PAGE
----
Telling Off

Telling off the great and fatuous unknown
after I catch it bulldozing,
I turn to my superior, a shadow whose face is a sentence
I might have been.
                                    Awake for long enough to know
the bent of my breath, it puts forth various theories
of sky and punishment. Nothing is water enough.

So I take a friendly book down from the shelf
and scrub my obscurity clean of the hostile self
I had mistaken for my own.
                                                     Now it's an open space
for the least I could say, though often the past comes
to collect me before I stop there; it likes to eye
the blind side of a day on its way to living me.
Safe to Say

Free to act in line with a twisting
Road's burden of proof, done for
In the way of conscious animals,
The stagger of the task may
Serve to incite a gravity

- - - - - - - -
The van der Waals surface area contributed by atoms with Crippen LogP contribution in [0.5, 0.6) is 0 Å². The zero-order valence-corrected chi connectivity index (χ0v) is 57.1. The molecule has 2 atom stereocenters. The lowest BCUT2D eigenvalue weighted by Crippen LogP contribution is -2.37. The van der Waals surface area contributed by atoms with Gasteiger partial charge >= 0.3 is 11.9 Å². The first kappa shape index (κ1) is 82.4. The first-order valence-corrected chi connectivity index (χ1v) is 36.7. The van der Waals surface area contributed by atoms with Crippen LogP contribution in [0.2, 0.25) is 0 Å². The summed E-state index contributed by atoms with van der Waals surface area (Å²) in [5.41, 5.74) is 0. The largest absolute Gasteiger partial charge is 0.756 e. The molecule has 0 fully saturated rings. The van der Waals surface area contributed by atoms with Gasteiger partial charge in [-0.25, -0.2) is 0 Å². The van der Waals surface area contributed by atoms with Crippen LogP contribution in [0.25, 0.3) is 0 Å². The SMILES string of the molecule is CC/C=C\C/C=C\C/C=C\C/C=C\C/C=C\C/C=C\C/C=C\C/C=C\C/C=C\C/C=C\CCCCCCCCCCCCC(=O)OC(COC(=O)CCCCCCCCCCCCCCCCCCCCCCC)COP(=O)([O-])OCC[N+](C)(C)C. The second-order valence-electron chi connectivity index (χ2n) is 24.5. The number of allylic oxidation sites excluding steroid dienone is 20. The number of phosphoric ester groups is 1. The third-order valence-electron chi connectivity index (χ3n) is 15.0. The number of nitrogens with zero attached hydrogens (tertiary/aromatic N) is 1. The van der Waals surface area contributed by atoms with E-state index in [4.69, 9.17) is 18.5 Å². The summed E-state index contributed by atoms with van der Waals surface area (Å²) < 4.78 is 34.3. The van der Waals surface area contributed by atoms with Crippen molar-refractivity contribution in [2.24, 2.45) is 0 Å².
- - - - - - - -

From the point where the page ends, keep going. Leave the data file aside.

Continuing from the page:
You could as well do without as apply
To any assumed identity.
A small wrath given birth
In the midst of a voiceless past is secure
Only in its tendency to wander,
Yet it works every time
You make it; nothing left in the dark
Is loved more or less.
                                         Another way to go
May swerve into light devised
To speak to a certain wariness
In the ongoing, the frank dissembling
That comes to pass through a starkly
Constructed malaise, even dread
In the mind that claims the unique
Intelligence a silent day sends
Along the wireless air. Left off there,
I begin dividing the drift of
All that suspends, losing but loose,
Aching for a walk to take
The place of the day's end.

Friday, July 4, 2014


Slip with me into a cloud